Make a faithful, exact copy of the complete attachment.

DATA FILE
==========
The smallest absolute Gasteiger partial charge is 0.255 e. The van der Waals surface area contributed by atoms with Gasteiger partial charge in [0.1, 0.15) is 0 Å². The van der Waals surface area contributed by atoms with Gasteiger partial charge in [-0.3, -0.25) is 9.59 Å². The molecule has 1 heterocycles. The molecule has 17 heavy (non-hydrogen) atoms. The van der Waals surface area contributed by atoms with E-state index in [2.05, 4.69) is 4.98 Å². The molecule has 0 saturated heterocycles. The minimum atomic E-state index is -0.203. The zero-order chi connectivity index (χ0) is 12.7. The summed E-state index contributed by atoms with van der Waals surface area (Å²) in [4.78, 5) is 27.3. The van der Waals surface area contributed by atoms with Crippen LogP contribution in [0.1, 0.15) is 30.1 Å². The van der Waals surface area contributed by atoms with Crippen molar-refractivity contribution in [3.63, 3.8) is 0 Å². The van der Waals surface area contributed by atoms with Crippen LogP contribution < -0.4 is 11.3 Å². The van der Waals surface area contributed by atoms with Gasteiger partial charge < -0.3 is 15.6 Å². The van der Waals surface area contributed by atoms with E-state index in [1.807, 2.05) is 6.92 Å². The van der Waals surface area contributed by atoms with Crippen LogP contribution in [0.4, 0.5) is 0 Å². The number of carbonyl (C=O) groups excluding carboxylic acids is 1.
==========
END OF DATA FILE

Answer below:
The smallest absolute Gasteiger partial charge is 0.255 e. The van der Waals surface area contributed by atoms with Gasteiger partial charge in [0.1, 0.15) is 0 Å². The van der Waals surface area contributed by atoms with Gasteiger partial charge in [-0.3, -0.25) is 9.59 Å². The molecule has 1 heterocycles. The molecule has 17 heavy (non-hydrogen) atoms. The van der Waals surface area contributed by atoms with E-state index in [2.05, 4.69) is 4.98 Å². The molecule has 0 saturated heterocycles. The minimum atomic E-state index is -0.203. The zero-order chi connectivity index (χ0) is 12.7. The summed E-state index contributed by atoms with van der Waals surface area (Å²) in [4.78, 5) is 27.3. The van der Waals surface area contributed by atoms with Crippen LogP contribution in [0.1, 0.15) is 30.1 Å². The van der Waals surface area contributed by atoms with Crippen molar-refractivity contribution in [3.63, 3.8) is 0 Å². The van der Waals surface area contributed by atoms with Crippen LogP contribution < -0.4 is 11.3 Å². The van der Waals surface area contributed by atoms with Gasteiger partial charge < -0.3 is 15.6 Å². The van der Waals surface area contributed by atoms with E-state index in [1.807, 2.05) is 6.92 Å². The van der Waals surface area contributed by atoms with Crippen LogP contribution in [0.4, 0.5) is 0 Å². The number of carbonyl (C=O) groups excluding carboxylic acids is 1.